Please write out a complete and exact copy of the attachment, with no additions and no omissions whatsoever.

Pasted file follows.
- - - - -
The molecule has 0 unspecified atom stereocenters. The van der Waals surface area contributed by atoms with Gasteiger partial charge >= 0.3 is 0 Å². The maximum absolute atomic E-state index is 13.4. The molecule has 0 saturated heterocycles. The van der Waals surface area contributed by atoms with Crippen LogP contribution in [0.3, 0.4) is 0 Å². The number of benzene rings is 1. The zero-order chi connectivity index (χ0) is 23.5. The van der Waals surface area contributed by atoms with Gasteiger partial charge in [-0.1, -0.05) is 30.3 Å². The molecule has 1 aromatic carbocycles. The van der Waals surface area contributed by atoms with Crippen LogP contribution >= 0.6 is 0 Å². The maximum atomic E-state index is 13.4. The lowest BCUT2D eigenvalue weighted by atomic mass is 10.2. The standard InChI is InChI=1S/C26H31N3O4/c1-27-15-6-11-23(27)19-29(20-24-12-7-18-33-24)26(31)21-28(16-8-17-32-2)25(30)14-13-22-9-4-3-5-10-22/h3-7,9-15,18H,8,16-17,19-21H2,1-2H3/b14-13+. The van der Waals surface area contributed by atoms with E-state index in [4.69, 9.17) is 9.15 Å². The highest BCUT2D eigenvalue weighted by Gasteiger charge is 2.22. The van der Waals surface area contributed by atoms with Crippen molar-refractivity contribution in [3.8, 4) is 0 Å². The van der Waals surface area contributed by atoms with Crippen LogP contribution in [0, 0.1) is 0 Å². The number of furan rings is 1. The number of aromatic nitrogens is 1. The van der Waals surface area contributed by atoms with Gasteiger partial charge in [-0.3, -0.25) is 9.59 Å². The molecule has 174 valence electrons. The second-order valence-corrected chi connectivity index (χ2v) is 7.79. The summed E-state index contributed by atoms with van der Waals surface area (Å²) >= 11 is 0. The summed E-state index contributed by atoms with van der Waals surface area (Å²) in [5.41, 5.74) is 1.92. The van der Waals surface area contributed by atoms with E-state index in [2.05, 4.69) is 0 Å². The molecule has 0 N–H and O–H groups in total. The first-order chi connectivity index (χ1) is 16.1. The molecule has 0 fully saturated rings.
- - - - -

The molecule has 0 unspecified atom stereocenters. The van der Waals surface area contributed by atoms with Gasteiger partial charge >= 0.3 is 0 Å². The maximum absolute atomic E-state index is 13.4. The molecule has 0 saturated heterocycles. The van der Waals surface area contributed by atoms with Crippen LogP contribution in [0.3, 0.4) is 0 Å². The number of benzene rings is 1. The zero-order chi connectivity index (χ0) is 23.5. The van der Waals surface area contributed by atoms with Gasteiger partial charge in [-0.1, -0.05) is 30.3 Å². The molecule has 1 aromatic carbocycles. The van der Waals surface area contributed by atoms with Crippen LogP contribution >= 0.6 is 0 Å². The maximum atomic E-state index is 13.4. The lowest BCUT2D eigenvalue weighted by atomic mass is 10.2. The standard InChI is InChI=1S/C26H31N3O4/c1-27-15-6-11-23(27)19-29(20-24-12-7-18-33-24)26(31)21-28(16-8-17-32-2)25(30)14-13-22-9-4-3-5-10-22/h3-7,9-15,18H,8,16-17,19-21H2,1-2H3/b14-13+. The van der Waals surface area contributed by atoms with E-state index in [4.69, 9.17) is 9.15 Å². The highest BCUT2D eigenvalue weighted by Gasteiger charge is 2.22. The van der Waals surface area contributed by atoms with Crippen molar-refractivity contribution in [3.8, 4) is 0 Å². The van der Waals surface area contributed by atoms with Crippen LogP contribution in [0, 0.1) is 0 Å². The number of furan rings is 1. The number of aromatic nitrogens is 1. The van der Waals surface area contributed by atoms with Gasteiger partial charge in [-0.3, -0.25) is 9.59 Å². The molecule has 174 valence electrons. The second-order valence-corrected chi connectivity index (χ2v) is 7.79. The summed E-state index contributed by atoms with van der Waals surface area (Å²) >= 11 is 0. The summed E-state index contributed by atoms with van der Waals surface area (Å²) in [5.41, 5.74) is 1.92. The van der Waals surface area contributed by atoms with E-state index in [2.05, 4.69) is 0 Å². The molecule has 0 N–H and O–H groups in total. The first-order chi connectivity index (χ1) is 16.1. The molecule has 0 fully saturated rings.